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ISME J. 2014 Jul;8(7):1370-80. doi: 10.1038/ismej.2013.250. Epub 2014 Jan 16.

Microorganisms persist at record depths in the subseafloor of the Canterbury Basin.

Author information

1
1] Université de Bretagne Occidentale (UBO, UEB), IUEM-UMR 6197, Laboratoire de Microbiologie des Environnements Extrêmes (LMEE), Plouzané, France [2] CNRS, IUEM-UMR 6197, LMEE, Plouzané, France [3] Ifremer, UMR6197, LMEE, Plouzané, France.
2
Université de Brest, UEB, Laboratoire Universitaire de Biodiversité et d'Ecologie Microbienne EA 3882, IFR148 SFR ScInBioS, ESIAB, Plouzané, France.
3
Université de Rennes I, CNRS, UMR 6553 ECOBIO, Rennes, France.
4
Bundesanstalt für Geowissenschaften und Rohstoffe (BGR), Hannover, Germany.
5
Université de Bretagne Occidentale (UBO, UEB), IUEM-UMR 6197, Laboratoire de Microbiologie des Environnements Extrêmes (LMEE), Plouzané, France.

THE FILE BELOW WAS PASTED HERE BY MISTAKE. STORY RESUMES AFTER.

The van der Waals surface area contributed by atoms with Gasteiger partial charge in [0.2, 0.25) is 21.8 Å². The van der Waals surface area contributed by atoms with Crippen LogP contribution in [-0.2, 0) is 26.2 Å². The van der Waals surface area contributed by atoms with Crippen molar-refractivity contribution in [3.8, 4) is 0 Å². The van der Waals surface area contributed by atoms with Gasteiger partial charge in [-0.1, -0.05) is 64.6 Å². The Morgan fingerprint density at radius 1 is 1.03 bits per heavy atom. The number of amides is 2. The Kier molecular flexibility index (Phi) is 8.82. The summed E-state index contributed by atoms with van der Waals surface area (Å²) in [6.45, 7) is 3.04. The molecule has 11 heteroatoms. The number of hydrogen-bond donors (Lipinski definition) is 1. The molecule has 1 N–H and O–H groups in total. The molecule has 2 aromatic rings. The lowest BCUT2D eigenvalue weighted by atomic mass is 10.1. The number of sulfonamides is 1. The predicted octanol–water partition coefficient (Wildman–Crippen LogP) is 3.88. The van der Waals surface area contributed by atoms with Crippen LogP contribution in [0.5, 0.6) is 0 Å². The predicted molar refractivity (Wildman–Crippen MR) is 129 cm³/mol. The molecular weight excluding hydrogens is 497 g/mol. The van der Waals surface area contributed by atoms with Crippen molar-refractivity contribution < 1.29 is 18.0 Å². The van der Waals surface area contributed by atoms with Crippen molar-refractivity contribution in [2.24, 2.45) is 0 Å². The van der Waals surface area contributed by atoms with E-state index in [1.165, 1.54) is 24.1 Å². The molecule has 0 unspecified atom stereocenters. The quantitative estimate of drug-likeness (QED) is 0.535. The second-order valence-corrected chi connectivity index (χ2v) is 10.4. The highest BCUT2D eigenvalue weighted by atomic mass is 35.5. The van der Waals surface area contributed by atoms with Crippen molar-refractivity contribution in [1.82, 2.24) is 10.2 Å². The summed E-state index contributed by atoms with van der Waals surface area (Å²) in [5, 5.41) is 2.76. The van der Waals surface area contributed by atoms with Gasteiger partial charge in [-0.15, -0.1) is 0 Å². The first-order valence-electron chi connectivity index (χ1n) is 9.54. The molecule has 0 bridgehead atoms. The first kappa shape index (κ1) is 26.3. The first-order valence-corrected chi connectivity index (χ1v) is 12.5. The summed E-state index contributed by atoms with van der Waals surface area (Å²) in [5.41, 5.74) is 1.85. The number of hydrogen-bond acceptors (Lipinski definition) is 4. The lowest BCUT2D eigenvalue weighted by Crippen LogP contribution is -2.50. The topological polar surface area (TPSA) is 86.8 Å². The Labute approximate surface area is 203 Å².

6
Organic Geochemistry Group, Department of Geosciences and MARUM Center for Marine Environmental Sciences, University of Bremen, Bremen, Germany.

Erratum in

  • ISME J. 2014 Nov;8(11):2352.

Abstract

The subsurface realm is colonized by microbial communities to depths of >1000 meters below the seafloor (m.b.sf.), but little is known about overall diversity and microbial distribution patterns at the most profound depths. Here we show that not only Bacteria and Archaea but also Eukarya occur at record depths in the subseafloor of the Canterbury Basin. Shifts in microbial community composition along a core of nearly 2 km reflect vertical taxa zonation influenced by sediment depth. Representatives of some microbial taxa were also cultivated using methods mimicking in situ conditions. These results suggest that diverse microorganisms persist down to 1922 m.b.sf. in the seafloor of the Canterbury Basin and extend the previously known depth limits of microbial evidence (i) from 159 to 1740 m.b.sf. for Eukarya and (ii) from 518 to 1922 m.b.sf. for Bacteria.

PMID:
24430485
PMCID:
PMC4069392
DOI:
10.1038/ismej.2013.250
[Indexed for MEDLINE]
Free PMC Article

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